S O S = Save Our Ships

By John G. Denham

No matter what is preserved or kept safe, it costs money! In my past life I shared my useful abilities with the U.S. Merchant Marine and the U.S. Navy. I shipped in 12 merchant ships and served in 7 navy ships, commanding 3. In each I came away with lessons that today I share in VOX OCEANUS articles, a dozen published pieces and three novels. What little wealth I acquired is from my retirement from the Navy, the California Maritime Academy, employment as a pilot, consulting, and wise investments thereafter. So, I ask myself, who do I owe?

Recently I joined the Navy League, Merchant Marine Chapter; became a life member of the Tin Can Sailor Inc., and the Military Officers’ Association for reasons I do not recall. Any writing I do is gratis; I get pittance from my books, but my personal communications has increased; some is favorable. But mostly I am targeted to help support worthy causes, and, there are many of them. The dilemma faced is which ones and how much?

Locally, in the San Francisco area including the popular river ports of Sacramento, Stockton, Benicia, Martinez, Vallejo and bay ports of Richmond, Oakland, Alameda and Redwood City there is an abundance of memorial maritime artifacts to which I owe allegiance. Proudly they host a navy aircraft carrier, a submarine, a maritime museum, a liberty ship, a victory ship, a presidential yacht, and I believe in the Reserve Fleet we have a USCG light ship and a battleship seeking a home. At one time or another I served with or had a relationship with these vessels or their enshrined kin. I enjoy their sight, smell and feel. Memories abound when I step aboard. As a mate, I recall the vertical ladders in cargo holds, the hours in pilot houses standing watches, thinking, checking the magnetic compass, winding the chronometers, the morning coffee, the call to Fore & Aft, and landing cumbersome gangways. I often wake at 0330 for watch.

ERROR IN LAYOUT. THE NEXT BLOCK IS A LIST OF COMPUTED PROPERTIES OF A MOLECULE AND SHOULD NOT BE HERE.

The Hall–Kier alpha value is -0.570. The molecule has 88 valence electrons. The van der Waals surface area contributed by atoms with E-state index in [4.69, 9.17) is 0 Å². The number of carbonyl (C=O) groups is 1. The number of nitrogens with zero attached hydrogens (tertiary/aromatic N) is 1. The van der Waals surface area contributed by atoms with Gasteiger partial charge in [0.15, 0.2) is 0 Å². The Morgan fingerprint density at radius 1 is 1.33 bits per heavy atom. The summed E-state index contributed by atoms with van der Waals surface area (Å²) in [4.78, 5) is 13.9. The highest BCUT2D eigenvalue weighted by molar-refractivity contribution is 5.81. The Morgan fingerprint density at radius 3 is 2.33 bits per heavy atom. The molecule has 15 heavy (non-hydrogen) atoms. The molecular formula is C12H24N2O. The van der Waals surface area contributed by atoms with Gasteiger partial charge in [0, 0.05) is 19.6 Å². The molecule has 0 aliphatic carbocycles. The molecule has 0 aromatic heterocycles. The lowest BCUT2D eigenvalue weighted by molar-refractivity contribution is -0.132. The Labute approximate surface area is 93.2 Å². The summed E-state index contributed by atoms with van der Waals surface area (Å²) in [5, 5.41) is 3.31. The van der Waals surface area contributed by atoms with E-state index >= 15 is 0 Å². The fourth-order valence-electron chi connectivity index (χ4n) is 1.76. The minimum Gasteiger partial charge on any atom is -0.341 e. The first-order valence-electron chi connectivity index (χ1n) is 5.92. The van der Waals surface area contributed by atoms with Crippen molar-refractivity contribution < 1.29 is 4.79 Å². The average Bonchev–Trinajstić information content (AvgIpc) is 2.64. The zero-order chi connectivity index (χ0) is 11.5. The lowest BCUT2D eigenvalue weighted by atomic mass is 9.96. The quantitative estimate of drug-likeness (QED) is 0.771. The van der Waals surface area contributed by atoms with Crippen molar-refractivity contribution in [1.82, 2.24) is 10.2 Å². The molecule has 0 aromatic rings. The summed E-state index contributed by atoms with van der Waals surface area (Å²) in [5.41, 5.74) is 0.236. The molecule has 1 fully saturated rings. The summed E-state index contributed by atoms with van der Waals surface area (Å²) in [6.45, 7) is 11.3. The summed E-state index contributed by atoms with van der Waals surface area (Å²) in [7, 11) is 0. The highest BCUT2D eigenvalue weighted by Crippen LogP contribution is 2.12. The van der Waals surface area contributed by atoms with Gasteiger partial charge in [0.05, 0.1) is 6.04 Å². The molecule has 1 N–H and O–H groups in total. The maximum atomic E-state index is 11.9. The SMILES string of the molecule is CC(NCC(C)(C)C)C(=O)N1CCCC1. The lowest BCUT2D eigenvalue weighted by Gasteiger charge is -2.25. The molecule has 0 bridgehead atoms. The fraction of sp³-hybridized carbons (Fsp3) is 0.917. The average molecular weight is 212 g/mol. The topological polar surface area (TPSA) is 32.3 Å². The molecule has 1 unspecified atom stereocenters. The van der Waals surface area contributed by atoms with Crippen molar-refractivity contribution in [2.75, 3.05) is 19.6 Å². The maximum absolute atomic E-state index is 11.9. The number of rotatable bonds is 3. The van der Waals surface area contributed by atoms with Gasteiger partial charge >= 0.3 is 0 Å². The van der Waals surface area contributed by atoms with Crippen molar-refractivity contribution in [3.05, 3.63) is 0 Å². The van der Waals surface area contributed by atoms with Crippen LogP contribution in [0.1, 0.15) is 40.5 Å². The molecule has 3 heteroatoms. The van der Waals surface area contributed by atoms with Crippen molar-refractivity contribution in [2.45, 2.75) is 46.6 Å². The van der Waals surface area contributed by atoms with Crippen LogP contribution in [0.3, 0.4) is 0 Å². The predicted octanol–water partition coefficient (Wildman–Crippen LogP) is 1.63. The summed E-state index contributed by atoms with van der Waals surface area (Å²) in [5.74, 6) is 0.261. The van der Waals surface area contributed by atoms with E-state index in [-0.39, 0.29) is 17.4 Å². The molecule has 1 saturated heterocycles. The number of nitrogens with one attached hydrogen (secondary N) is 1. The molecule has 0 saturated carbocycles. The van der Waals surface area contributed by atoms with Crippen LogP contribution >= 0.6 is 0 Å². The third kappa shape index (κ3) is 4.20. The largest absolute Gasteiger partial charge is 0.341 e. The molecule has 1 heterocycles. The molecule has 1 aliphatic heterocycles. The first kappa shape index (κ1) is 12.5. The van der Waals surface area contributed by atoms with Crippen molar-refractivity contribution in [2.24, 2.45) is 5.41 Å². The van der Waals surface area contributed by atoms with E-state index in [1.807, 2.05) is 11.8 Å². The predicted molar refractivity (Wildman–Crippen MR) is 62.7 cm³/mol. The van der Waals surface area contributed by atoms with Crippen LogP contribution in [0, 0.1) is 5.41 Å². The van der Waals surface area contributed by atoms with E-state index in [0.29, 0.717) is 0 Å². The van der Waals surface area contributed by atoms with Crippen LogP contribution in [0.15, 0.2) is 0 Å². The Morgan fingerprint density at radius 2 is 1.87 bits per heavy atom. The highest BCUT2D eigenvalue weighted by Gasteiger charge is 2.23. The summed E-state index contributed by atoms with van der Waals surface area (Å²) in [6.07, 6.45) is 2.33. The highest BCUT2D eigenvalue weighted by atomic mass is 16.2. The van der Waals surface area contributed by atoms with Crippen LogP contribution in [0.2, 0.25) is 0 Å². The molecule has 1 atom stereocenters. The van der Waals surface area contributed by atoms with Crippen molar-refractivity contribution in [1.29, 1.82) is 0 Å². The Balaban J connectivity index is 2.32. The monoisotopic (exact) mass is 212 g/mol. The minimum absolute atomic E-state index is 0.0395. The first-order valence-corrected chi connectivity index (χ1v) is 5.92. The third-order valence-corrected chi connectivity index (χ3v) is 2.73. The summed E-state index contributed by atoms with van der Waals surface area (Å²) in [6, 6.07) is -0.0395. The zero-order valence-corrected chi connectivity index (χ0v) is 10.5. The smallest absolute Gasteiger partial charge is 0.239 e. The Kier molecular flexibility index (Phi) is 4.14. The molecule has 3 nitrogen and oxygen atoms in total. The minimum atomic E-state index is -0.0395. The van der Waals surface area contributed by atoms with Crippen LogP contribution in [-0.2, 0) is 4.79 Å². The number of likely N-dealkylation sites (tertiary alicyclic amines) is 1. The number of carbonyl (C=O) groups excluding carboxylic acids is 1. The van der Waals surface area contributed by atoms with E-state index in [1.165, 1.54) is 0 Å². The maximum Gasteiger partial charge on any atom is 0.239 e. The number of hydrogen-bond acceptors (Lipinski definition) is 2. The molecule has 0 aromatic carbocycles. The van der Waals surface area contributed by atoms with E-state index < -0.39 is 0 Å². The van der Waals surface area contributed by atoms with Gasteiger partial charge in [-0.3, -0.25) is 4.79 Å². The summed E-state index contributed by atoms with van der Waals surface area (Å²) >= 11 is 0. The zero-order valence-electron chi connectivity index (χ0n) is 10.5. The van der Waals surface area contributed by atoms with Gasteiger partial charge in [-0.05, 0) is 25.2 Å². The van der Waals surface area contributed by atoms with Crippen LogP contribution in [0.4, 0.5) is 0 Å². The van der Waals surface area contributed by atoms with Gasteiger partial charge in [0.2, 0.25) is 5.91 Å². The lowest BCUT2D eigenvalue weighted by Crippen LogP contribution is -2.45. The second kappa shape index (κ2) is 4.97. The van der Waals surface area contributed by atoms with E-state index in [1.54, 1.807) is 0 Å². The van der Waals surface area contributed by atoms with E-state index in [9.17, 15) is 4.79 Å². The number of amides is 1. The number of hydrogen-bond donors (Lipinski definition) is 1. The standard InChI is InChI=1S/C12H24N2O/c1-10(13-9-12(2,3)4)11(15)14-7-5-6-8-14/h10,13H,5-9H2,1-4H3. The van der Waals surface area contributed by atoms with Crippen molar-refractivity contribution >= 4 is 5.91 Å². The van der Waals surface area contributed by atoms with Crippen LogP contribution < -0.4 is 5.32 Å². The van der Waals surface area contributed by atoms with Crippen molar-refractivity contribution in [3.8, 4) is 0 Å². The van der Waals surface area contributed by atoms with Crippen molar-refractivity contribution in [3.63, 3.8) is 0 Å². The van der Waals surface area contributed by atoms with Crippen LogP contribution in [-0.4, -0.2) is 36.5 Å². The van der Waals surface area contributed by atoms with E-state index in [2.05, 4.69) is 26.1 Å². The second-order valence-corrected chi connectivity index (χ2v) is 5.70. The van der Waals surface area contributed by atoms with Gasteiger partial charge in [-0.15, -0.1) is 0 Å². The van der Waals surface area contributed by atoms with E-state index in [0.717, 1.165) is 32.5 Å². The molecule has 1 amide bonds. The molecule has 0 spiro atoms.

My navy days constantly remind me of years of learning, it never stopped regardless of duty, rank or stations; every day a lesson. And always people needing help, or helping, and a few that just didn’t give a damn, but all shipmates.

How does one preserve memories? The abundance of reminders makes it difficult. But there is a means to help preserve these historical remains of the great ships and memories. In every profession there are organizations, associations, chapters, clubs and groups that frequently meet to celebrate survival. Committees spend great effort to select sites of interest and reasonable places to gather. The maritime brethren (military, naval, marine, nautical all such ilk), if joined together and cooperate and coordinate plans to conduct their reunions and historical celebrations at seagoing memorial sites, such an abundance of funding could significantly provide needed support for the deserving endangered memorials and help the local populations that have undertaken their stewardship. It is a means to a useful end that can care for our sea going heritage before it is scrapped. No craft is so small, vessel too large or crew too old to be without memories.

S O S = Save our ships. John